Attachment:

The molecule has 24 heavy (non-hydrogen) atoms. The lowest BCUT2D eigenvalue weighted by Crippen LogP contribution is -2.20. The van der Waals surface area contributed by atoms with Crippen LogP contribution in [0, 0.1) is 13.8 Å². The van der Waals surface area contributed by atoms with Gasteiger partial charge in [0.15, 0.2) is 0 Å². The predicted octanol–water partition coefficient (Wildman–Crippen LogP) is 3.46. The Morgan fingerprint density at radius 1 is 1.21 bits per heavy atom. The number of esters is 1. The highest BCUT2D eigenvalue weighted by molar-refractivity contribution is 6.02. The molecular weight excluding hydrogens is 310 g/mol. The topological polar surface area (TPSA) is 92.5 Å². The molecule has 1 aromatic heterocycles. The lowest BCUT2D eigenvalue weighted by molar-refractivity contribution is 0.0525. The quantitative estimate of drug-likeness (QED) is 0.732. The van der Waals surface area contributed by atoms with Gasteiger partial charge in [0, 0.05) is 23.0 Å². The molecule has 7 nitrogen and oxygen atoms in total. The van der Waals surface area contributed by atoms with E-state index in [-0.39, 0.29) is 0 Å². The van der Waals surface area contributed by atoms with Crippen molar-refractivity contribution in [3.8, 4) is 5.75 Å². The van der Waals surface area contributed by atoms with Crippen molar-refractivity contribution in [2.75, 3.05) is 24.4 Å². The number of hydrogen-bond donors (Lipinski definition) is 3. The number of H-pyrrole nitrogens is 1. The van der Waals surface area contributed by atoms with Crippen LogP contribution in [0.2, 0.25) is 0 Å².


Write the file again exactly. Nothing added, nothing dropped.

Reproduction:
The molecule has 24 heavy (non-hydrogen) atoms. The lowest BCUT2D eigenvalue weighted by Crippen LogP contribution is -2.20. The van der Waals surface area contributed by atoms with Crippen LogP contribution in [0, 0.1) is 13.8 Å². The van der Waals surface area contributed by atoms with Gasteiger partial charge in [0.15, 0.2) is 0 Å². The predicted octanol–water partition coefficient (Wildman–Crippen LogP) is 3.46. The Morgan fingerprint density at radius 1 is 1.21 bits per heavy atom. The number of esters is 1. The highest BCUT2D eigenvalue weighted by molar-refractivity contribution is 6.02. The molecular weight excluding hydrogens is 310 g/mol. The topological polar surface area (TPSA) is 92.5 Å². The molecule has 1 aromatic heterocycles. The lowest BCUT2D eigenvalue weighted by molar-refractivity contribution is 0.0525. The quantitative estimate of drug-likeness (QED) is 0.732. The van der Waals surface area contributed by atoms with Gasteiger partial charge in [0, 0.05) is 23.0 Å². The molecule has 7 nitrogen and oxygen atoms in total. The van der Waals surface area contributed by atoms with E-state index in [-0.39, 0.29) is 0 Å². The van der Waals surface area contributed by atoms with Crippen molar-refractivity contribution in [3.8, 4) is 5.75 Å². The van der Waals surface area contributed by atoms with Crippen molar-refractivity contribution in [2.75, 3.05) is 24.4 Å². The number of hydrogen-bond donors (Lipinski definition) is 3. The number of H-pyrrole nitrogens is 1. The van der Waals surface area contributed by atoms with Crippen LogP contribution in [0.2, 0.25) is 0 Å².